There May Be Lead in Your Chocolate. Here's Why You Shouldn't Freak Out


We've been hearing about a lot about lead lately. Back in December, there was the horrifying news of the lead poisoning crisis in Flint, Michigan. Then, in January, the FDA warned consumers about a cosmetic clay product with elevated levels of the heavy metal. And last week, a consumer advocacy group released an updated survey which revealed many popular chocolate brands contain levels of lead that exceed the safety threshold established by California law.

The group, called As You Sow, had an independent lab test 50 samples of cocoa products. They found that 35 contained lead and/or cadmium, another toxic metal that's been linked to fertility problems and increased risk of breast cancer and liver disease.

As You Sow has filed notices with 18 manufacturers—including company's like Hershey's, Whole Foods, Godiva, Ghiradelli, and Trader Joe's—for failing to provide a warning to consumers required by the state of California.

“Lead and cadmium accumulate in the body, so avoiding exposure is important, especially for children," As You Sow president Danielle Fugere said in a news release. “Our goal is to work with chocolate manufacturers to find ways to avoid these metals in their products.”

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How does lead get in chocolate, anyway?

It's not entirely clear. Many manufacturers say that lead occurs naturally in certain foods.

The National Confectioners Association told CNN that "[s]ome minerals—like cadmium and lead—are found naturally in many foods, including seafood, peanuts, potatoes, grains, leafy vegetables and—sometimes—cocoa beans. Cocoa-based foods are consumed in small amounts and are not a major source of these minerals in the diet."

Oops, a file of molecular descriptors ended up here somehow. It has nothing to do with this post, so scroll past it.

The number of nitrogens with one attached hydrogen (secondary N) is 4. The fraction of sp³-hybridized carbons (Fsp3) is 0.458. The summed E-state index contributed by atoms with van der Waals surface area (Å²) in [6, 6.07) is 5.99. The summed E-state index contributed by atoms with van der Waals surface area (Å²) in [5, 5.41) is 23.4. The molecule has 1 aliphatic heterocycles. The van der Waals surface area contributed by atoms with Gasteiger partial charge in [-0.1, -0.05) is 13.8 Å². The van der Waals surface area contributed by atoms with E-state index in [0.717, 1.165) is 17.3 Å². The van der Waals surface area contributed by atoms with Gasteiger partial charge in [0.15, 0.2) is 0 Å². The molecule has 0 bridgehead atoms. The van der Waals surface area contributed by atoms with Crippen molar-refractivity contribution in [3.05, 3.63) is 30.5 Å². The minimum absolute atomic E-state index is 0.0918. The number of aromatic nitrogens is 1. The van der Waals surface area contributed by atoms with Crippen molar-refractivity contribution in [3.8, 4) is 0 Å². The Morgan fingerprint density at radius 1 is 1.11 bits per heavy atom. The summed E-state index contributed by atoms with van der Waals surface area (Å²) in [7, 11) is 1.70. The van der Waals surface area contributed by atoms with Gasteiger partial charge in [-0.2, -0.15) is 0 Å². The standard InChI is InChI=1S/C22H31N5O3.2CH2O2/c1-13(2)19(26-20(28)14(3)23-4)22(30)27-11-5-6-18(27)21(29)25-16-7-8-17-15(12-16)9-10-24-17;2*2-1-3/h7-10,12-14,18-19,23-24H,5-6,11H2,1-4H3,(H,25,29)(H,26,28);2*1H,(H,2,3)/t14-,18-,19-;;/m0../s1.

It's also possible that chocolate absorbs the metal during manufacturing or shipping. In a 2005 study published in Environmental Health Perspectives, researchers found that manufactured cocoa and chocolate products contained higher levels of lead than raw cocoa beans.

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How much lead in chocolate is OK?

This is another gray area. As CNN points out, regulations on toxic chemicals in food are more strict in California than in the rest of the country. They're also more strict than federal guidelines.

For example, California says that both kids and adults shouldn't have more than 5 micrograms of lead a day from any food source. But the FDA says small children can safely consume up to 6 micrograms a day from candy alone. The limit for adults is higher.

So while As You Sow is claiming the lead and cadmium levels in popular chocolate products exceed California's limits, they could still be in line with FDA guidelines. The FDA responded to the group's initial statement, saying the agency "monitors lead levels in the U.S. food supply."

And six of the 12 manufacturers named in the updated survey responded to CNN's request for comments, insisting their products are safe. "People have been eating cocoa and chocolate safely for centuries," Hershey's statement read. "Consumers can rest assured that our … industry adheres to all government regulations."